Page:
Monkeypox decision a shot in the arm for African health

WHO says countries must target intervention in communities with high transmission rate. Monkeypox has now been discovered in 75 countries and 11 are in Africa. Africa accounts for approximately 12 per cent of all reported cases.

Scanning electron micrograph of monkeypox virus. Image captured at the National Institute of Allergy and Infectious Diseases Integrated Research Facility. Copyright: NIAID, CC BY 2.0


The decision to designate monkeypox a global health emergency will provide the much-needed stimulus for health institutions in the region to combat the virus, infectious disease experts in developing countries have said.

In July, the World Health Organization declared monkeypox a public health emergency of international concern (PHEIC), outlining a set of recommendations to implement a coordinated response to stop transmission of the virus and protect vulnerable groups.

“We have an outbreak that has spread around the world rapidly, through new modes of transmission, about which we understand too little, and which meets the criteria in the International Health Regulations,” WHO chief Tedros Adhanom Gbebreyesus, had said after the emergency committee meeting last month (23 July).

“It’s therefore essential that all countries work closely with communities of men who have sex with men, to design and deliver effective information and services, and to adopt measures that protect the health, human rights, and dignity of affected communities.”

Tedros Adhanom Gbebreyesus, WHO

“WHO’s assessment is that the risk of monkeypox is moderate globally and in all regions, except in the European region where we assess the risk as high. There is also a clear risk of further international spread, although the risk of interference with international traffic remains low for the moment,” Tedros had said.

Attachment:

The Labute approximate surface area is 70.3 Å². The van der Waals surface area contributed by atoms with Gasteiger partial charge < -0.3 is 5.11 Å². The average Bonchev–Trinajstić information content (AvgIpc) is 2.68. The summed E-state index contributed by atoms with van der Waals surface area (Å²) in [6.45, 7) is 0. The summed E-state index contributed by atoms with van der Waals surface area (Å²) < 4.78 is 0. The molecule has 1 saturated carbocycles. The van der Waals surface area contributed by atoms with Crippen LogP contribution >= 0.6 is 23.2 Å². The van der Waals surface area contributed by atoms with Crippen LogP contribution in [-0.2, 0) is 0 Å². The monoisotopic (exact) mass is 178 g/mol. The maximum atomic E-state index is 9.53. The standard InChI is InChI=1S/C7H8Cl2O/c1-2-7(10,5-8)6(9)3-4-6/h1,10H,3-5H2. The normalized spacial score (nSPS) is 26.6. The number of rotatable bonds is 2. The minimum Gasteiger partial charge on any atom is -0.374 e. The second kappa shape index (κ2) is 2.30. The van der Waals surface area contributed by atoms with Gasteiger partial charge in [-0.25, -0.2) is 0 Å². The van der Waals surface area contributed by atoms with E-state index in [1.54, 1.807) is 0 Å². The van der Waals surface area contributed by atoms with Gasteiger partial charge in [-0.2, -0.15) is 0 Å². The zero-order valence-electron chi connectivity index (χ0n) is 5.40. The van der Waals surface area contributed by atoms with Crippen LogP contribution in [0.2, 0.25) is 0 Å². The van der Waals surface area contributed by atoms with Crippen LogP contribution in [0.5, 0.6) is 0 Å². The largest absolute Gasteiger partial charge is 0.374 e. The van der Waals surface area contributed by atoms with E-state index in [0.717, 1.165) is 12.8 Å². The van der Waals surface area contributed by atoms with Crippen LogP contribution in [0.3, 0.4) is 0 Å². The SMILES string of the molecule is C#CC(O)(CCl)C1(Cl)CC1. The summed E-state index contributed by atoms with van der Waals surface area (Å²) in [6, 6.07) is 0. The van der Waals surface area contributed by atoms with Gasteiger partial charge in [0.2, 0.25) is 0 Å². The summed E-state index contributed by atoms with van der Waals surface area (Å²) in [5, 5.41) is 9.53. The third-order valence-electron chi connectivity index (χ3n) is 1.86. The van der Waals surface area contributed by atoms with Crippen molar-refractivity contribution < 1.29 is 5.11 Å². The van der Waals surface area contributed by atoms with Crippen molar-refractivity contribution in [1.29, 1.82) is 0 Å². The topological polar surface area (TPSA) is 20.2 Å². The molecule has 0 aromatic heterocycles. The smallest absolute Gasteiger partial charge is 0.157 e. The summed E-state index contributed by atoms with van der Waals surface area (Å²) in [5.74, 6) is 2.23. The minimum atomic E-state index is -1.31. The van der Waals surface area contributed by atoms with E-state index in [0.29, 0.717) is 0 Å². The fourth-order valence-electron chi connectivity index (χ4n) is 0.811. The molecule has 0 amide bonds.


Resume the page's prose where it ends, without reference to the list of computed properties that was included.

Dimie Ogoina, member of the international health regulation committee on monkeypox response and a professor of medicine at Niger Delta University in southern Nigeria, believes the WHO’s declaration would create global solidarity and collaboration beneficial for developing countries.

“I can tell you that since it was declared, I’ve gotten calls from different people across the globe requesting for collaboration in order to deepen the understanding of human monkeypox in Nigeria,” he said.

Ogoina said the declaration would also improve the political will to invest in monkeypox amongst government at all levels both national and sub-national governments.

“If WHO has declared something a public health emergency of international concern and for instance, you have monkeypox in Nigeria, states and federal government will be more willing to invest in monkeypox surveillance and treatment.”

Increased awareness

Ogoina tells that the declaration has increased awareness and clinical suspicion among clinicians and in turn, caused increase case detection in Nigeria because of improved surveillance and awareness.

He also says drugs and vaccine that were hitherto unavailable in Africa would be made available.

“We are yet to see therapeutics or vaccines in Nigeria, for instance. But the Nigeria Centre for Disease Control is making efforts to ensure that they are able to tap into the global supply and leverage the connections they have to get the vaccines into Nigeria.”

Monkeypox, once a neglected disease

In May, epidemiologists in the region worried about the lack of investments in surveillance and infrastructuture to manage monkeyypox in Africa.